New polling for the ACTU shows three-quarters of Australian voters support a union policy push for more government funding of health and education services and 70% would even support an increase in the Medicare levy.

The results come before the triennial ACTU Congress meeting starting tomorrow in Melbourne where 800 union delegates will plan a national campaign to save and rebuild essential services including bulk billing and Medicare.

The survey of 1,000 voters nationally conducted this month by Australian Research Consultants found that 75% of voters, including 69% of Coalition supporters, would prefer the government to spend money on services like hospitals and schools instead of tax cuts.

The ARC poll found that 71% of people thought they would be better off if the government preserved bulk billing. An additional survey of 700 people conducted by Newspoll in five capital cities this month found that 69% would support an increase in the Medicare levy if it was the only way to allow continued access to bulk billing.

ACTU President Sharan Burrow said that low paid and casual workers could not afford private health insurance or Medicare co-payments for GP visits. The ARC polling found that the highest level of support (82%) for extra funding of services was among low-income households earning less than $30,000 per year.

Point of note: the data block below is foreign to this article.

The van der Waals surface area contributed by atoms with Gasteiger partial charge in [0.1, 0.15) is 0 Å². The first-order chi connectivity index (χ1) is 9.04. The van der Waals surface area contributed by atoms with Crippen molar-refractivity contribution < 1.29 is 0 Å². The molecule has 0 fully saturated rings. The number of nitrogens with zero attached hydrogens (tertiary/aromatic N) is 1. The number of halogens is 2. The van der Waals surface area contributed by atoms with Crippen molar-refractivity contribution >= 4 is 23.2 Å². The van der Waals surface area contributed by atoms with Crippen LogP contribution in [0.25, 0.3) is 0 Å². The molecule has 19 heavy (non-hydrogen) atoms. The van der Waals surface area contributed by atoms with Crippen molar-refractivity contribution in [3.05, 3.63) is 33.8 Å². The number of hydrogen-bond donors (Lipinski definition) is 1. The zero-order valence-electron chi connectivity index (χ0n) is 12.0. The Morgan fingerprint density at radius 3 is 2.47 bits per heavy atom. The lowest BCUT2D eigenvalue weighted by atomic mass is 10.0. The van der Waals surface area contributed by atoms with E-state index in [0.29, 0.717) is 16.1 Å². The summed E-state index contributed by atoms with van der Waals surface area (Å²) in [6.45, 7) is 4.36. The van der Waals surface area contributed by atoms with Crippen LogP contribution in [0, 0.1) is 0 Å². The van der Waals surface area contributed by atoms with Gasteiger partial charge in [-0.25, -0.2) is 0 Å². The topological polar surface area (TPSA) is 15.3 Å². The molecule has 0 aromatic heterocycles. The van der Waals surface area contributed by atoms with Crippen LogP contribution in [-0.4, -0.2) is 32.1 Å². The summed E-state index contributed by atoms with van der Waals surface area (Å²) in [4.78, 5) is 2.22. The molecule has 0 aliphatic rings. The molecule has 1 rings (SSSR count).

People are being forced to pay more for basic services like health and education which are now the fastest rising causes of inflation. The governments changes to Medicare and university funding will shift even more costs onto individuals, Ms Burrow said.

The latest ABS inflation data shows the costs of health (up 7.5%) and education (up 5%) were the fastest growing expenses in the Consumer Price Index last financial year, when overall inflation was 2.3%.

The four-day ACTU Congress will develop union policies for the next three years including lifting the legal minimum wage to $13 an hour and new Test Cases to improve family leave rights, allow long term casuals to convert to permanency and set a 48-hour cap on weekly working hours.

Speakers at the Congress will include Federal Opposition Leader Simon Crean, New South Wales Premier Bob Carr, Victorian Premier Steve Bracks, former prime minister Bob Hawke and top union leaders from the United States, Canada, Europe, Africa and New Zealand.